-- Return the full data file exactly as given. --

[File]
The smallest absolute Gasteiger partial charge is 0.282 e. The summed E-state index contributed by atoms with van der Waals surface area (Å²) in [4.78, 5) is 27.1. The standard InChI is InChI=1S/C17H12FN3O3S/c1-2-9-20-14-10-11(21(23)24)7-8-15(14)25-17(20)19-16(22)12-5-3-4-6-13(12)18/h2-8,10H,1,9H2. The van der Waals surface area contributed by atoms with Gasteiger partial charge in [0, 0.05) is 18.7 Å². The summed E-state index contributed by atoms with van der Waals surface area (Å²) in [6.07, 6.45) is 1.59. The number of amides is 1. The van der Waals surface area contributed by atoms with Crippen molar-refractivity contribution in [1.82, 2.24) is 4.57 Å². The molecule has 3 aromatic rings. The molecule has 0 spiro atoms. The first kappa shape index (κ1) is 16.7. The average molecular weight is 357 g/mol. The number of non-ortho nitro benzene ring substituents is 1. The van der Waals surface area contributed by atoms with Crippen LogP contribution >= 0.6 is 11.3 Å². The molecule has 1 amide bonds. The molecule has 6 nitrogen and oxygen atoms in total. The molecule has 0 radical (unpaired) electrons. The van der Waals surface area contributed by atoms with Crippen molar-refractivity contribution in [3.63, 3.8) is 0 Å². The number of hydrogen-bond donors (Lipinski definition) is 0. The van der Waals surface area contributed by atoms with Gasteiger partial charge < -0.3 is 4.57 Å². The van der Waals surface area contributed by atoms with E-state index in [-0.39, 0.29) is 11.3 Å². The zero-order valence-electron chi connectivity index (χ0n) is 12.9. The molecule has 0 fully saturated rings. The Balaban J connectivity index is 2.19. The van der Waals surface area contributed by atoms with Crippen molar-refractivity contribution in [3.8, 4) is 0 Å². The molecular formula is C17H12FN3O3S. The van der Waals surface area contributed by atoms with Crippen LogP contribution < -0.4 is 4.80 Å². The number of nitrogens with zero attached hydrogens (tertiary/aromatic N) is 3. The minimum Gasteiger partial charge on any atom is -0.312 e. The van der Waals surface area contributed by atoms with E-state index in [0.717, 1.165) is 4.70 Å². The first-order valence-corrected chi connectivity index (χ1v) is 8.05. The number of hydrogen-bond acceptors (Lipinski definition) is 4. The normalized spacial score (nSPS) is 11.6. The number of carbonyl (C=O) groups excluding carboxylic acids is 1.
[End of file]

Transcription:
The smallest absolute Gasteiger partial charge is 0.282 e. The summed E-state index contributed by atoms with van der Waals surface area (Å²) in [4.78, 5) is 27.1. The standard InChI is InChI=1S/C17H12FN3O3S/c1-2-9-20-14-10-11(21(23)24)7-8-15(14)25-17(20)19-16(22)12-5-3-4-6-13(12)18/h2-8,10H,1,9H2. The van der Waals surface area contributed by atoms with Gasteiger partial charge in [0, 0.05) is 18.7 Å². The summed E-state index contributed by atoms with van der Waals surface area (Å²) in [6.07, 6.45) is 1.59. The number of amides is 1. The van der Waals surface area contributed by atoms with Crippen molar-refractivity contribution in [1.82, 2.24) is 4.57 Å². The molecule has 3 aromatic rings. The molecule has 0 spiro atoms. The first kappa shape index (κ1) is 16.7. The average molecular weight is 357 g/mol. The number of non-ortho nitro benzene ring substituents is 1. The van der Waals surface area contributed by atoms with Crippen LogP contribution >= 0.6 is 11.3 Å². The molecule has 1 amide bonds. The molecule has 6 nitrogen and oxygen atoms in total. The molecule has 0 radical (unpaired) electrons. The van der Waals surface area contributed by atoms with Crippen molar-refractivity contribution in [3.63, 3.8) is 0 Å². The number of hydrogen-bond donors (Lipinski definition) is 0. The van der Waals surface area contributed by atoms with Gasteiger partial charge < -0.3 is 4.57 Å². The van der Waals surface area contributed by atoms with E-state index in [-0.39, 0.29) is 11.3 Å². The zero-order valence-electron chi connectivity index (χ0n) is 12.9. The molecule has 0 fully saturated rings. The Balaban J connectivity index is 2.19. The van der Waals surface area contributed by atoms with Crippen molar-refractivity contribution in [3.8, 4) is 0 Å². The molecular formula is C17H12FN3O3S. The van der Waals surface area contributed by atoms with Crippen LogP contribution < -0.4 is 4.80 Å². The number of nitrogens with zero attached hydrogens (tertiary/aromatic N) is 3. The minimum Gasteiger partial charge on any atom is -0.312 e. The van der Waals surface area contributed by atoms with E-state index in [0.717, 1.165) is 4.70 Å². The first-order valence-corrected chi connectivity index (χ1v) is 8.05. The number of hydrogen-bond acceptors (Lipinski definition) is 4. The normalized spacial score (nSPS) is 11.6. The number of carbonyl (C=O) groups excluding carboxylic acids is 1.